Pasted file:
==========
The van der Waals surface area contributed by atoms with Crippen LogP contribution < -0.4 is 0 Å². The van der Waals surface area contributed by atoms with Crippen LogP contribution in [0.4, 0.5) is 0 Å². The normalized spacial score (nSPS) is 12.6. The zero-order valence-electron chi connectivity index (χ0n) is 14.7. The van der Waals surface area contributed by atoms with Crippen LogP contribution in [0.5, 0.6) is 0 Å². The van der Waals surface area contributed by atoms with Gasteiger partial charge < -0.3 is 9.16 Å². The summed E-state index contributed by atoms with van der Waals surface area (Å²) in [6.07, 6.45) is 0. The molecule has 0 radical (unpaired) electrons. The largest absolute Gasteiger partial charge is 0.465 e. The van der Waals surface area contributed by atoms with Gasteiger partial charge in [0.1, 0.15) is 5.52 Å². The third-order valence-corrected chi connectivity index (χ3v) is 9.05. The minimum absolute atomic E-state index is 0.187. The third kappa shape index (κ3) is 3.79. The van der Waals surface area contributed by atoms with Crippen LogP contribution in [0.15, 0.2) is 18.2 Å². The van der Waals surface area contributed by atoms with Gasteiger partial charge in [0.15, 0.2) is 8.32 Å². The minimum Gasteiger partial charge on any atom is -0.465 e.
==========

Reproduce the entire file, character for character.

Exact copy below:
The van der Waals surface area contributed by atoms with Crippen LogP contribution < -0.4 is 0 Å². The van der Waals surface area contributed by atoms with Crippen LogP contribution in [0.4, 0.5) is 0 Å². The normalized spacial score (nSPS) is 12.6. The zero-order valence-electron chi connectivity index (χ0n) is 14.7. The van der Waals surface area contributed by atoms with Crippen LogP contribution in [0.5, 0.6) is 0 Å². The van der Waals surface area contributed by atoms with Gasteiger partial charge < -0.3 is 9.16 Å². The summed E-state index contributed by atoms with van der Waals surface area (Å²) in [6.07, 6.45) is 0. The molecule has 0 radical (unpaired) electrons. The largest absolute Gasteiger partial charge is 0.465 e. The van der Waals surface area contributed by atoms with Gasteiger partial charge in [0.1, 0.15) is 5.52 Å². The third-order valence-corrected chi connectivity index (χ3v) is 9.05. The minimum absolute atomic E-state index is 0.187. The third kappa shape index (κ3) is 3.79. The van der Waals surface area contributed by atoms with Crippen LogP contribution in [0.15, 0.2) is 18.2 Å². The van der Waals surface area contributed by atoms with Gasteiger partial charge in [0.15, 0.2) is 8.32 Å². The minimum Gasteiger partial charge on any atom is -0.465 e.